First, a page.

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Genetic Material Rights BC: Is Reproductive Material Property?


Developments in assisted reproductive technology have required a re-examination of genetic material rights BC and the world over. Determination of the nature and scope of property interests that a person can have in parts or products of the human body is always highly contextual, and often limited by legislation due to public policy reasons. There is danger that reproductive material may be used against a donor’s will to create a human being, as well as the possibility that reproductive material donated with the intent of creating a human being could be used for different purposes such as prohibited research or commercial ends.

Genetic Material Rights BC: Is Reproductive Material Property?

Developments in assisted reproductive technology have required a re-examination of genetic material rights BC and the world over. Determination of the nature and scope of property interests that a person can have in parts or products of the human body is always highly contextual, and often limited by legislation due to public policy reasons. There is danger that reproductive material may be used against a donor’s will to create a human being, as well as the possibility that reproductive material donated with the intent of creating a human being could be used for different purposes such as prohibited research or  commercial ends.

A recent decision on genetic material rights BC

The question of property rights in genetic material was considered in K.L.W. v. Genesis Fertility Centre, 2016 BCSC 1621.  On extraordinary facts of the case, the BC court concluded that the genetic material was the sole property of the petitioner, K.L.W., and that she could use it to create embryos for her reproductive use.

K.L.W.’s petition to determine property rights in the genetic material came after the death of her husband, A.B., who had serious health problems throughout his life. From an early stage in their relationship, A.B. and K.L.W. discussed having children. Both understood that because of A.B.’s medical condition, they would likely require in-vitro fertilization in order to conceive a child. In 2009, A.B.’s sperm (the “Reproductive Material”) was extracted, frozen, and stored at Genesis Fertility Centre. K.L.W. and A.B. agreed that K.L.W. would use the Reproductive Material to conceive a child, regardless of whether A.B. died as a result of his medical condition. In 2011, A.B. died of complications related to his illness. Before he died, K.L.W. promised A.B. that she would have their baby.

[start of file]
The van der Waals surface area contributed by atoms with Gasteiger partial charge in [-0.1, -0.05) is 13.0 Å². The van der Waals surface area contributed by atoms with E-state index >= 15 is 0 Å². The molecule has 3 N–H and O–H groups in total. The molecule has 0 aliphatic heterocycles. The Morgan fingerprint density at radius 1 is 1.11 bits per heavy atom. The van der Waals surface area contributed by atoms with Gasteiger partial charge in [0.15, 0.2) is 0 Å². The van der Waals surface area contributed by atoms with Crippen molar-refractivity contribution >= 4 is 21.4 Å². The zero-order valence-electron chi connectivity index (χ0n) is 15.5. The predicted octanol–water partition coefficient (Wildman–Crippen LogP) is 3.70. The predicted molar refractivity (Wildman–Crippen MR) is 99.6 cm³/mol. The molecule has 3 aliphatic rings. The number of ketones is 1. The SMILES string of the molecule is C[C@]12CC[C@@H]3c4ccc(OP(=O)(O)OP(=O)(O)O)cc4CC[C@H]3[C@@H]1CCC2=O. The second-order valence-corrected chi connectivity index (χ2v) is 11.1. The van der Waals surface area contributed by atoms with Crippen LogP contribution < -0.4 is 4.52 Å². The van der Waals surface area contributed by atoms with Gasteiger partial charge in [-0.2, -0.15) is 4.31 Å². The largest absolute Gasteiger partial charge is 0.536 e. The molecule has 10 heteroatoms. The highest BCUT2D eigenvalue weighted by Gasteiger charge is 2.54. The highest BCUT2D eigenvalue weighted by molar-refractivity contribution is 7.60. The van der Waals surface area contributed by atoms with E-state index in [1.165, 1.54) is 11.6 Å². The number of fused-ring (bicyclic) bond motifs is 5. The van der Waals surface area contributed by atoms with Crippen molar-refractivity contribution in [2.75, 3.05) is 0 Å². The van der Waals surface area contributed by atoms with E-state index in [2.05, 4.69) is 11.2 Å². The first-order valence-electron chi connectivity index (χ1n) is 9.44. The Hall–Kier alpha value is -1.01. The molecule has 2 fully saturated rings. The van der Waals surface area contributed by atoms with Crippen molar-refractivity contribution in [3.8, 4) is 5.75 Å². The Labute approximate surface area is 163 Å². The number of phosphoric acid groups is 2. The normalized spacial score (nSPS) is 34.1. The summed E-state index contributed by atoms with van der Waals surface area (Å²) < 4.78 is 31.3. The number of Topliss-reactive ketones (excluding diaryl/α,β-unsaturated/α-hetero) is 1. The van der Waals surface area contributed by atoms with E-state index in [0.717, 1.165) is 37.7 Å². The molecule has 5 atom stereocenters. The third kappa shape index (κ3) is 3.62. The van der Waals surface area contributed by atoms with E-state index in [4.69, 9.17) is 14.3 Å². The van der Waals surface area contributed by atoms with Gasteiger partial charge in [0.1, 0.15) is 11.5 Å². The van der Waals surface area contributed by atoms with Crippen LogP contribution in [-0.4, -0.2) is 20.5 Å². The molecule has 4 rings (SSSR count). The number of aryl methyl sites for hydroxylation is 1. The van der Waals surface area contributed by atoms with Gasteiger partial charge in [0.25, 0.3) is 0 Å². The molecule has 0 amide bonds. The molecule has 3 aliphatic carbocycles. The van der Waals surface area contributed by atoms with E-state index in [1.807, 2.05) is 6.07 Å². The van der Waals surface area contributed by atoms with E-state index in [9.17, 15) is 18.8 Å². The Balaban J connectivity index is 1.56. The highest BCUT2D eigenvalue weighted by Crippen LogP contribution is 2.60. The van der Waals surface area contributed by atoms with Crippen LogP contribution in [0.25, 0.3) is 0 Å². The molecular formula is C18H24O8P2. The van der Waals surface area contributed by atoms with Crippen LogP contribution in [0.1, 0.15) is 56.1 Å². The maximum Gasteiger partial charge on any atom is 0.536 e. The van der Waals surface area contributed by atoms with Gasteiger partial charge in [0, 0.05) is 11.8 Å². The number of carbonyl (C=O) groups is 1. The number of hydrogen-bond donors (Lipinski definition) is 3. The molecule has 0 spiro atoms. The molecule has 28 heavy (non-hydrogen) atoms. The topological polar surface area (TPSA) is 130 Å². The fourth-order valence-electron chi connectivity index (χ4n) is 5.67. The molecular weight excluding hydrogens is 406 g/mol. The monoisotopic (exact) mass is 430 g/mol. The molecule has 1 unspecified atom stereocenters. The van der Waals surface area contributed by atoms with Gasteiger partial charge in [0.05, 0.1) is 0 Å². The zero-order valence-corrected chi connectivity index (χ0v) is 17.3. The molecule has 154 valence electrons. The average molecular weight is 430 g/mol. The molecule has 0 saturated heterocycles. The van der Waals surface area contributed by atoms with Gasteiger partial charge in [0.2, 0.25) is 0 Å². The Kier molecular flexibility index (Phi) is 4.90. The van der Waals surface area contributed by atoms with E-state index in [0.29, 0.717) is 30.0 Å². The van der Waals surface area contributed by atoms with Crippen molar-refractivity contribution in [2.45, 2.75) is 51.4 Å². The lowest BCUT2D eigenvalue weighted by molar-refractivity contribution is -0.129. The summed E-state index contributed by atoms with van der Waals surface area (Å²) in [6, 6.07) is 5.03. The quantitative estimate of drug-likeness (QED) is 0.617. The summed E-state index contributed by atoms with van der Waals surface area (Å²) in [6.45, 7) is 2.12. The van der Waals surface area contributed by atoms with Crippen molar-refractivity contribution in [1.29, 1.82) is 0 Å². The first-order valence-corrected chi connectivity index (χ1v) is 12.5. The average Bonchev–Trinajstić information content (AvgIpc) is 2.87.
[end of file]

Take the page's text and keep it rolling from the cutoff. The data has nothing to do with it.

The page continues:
Legislative restriction on genetic material rights BC

A.B. died without giving his written consent to K.L.W.’s use of the Reproductive Material for the purpose of creating an embryo, as required by s. 8(1) of the Assisted Human Reproduction Act, S.C. 204, c. 2 (“AHRA”) and ss. 3(1) and 4(1) of the Assisted Human Reproduction (Section 8 Consent) Regulations, SOR/2007-137 (the “Regulations”). No one had advised K.L.W. or A.B. that his written consent was required for K.L.W. to make use of his stored sperm for reproductive purposes in the event of his death. K.L.W. only learned of the requirement as a result of a conversation with a doctor at the Genesis Fertility Clinic shortly after her husband’s death. The doctor advised her that Genesis was able to continue to store the Reproductive Material, but could not release that material to her without A.B.’s written consent or a stipulation in his Will. Unfortunately, A.B. died intestate (i.e., without a Will).

Is A.B.’s Reproductive Material “property”?

In the K.L.W. case, the sole purpose for extracting and storing the sperm was to preserve it for later use by A.B. and K.L.W. to attempt to conceive a child. While A.B. was alive, Genesis stored the frozen sperm on his behalf and treated it as A.B.’s property. Only A.B. could consent to the use of the stored sperm for reproductive purposes permitted under the AHRA. Though its use was restricted by legislation (for example, the law restricts the sale of stored sperm), A.B. could authorize its reproductive use by his spouse following his death, or donate it for the reproductive use of a third party. In light of the circumstance, Pearlman J. concluded that that A.B. had rights of use and ownership in the Reproductive Material sufficient to make it his property.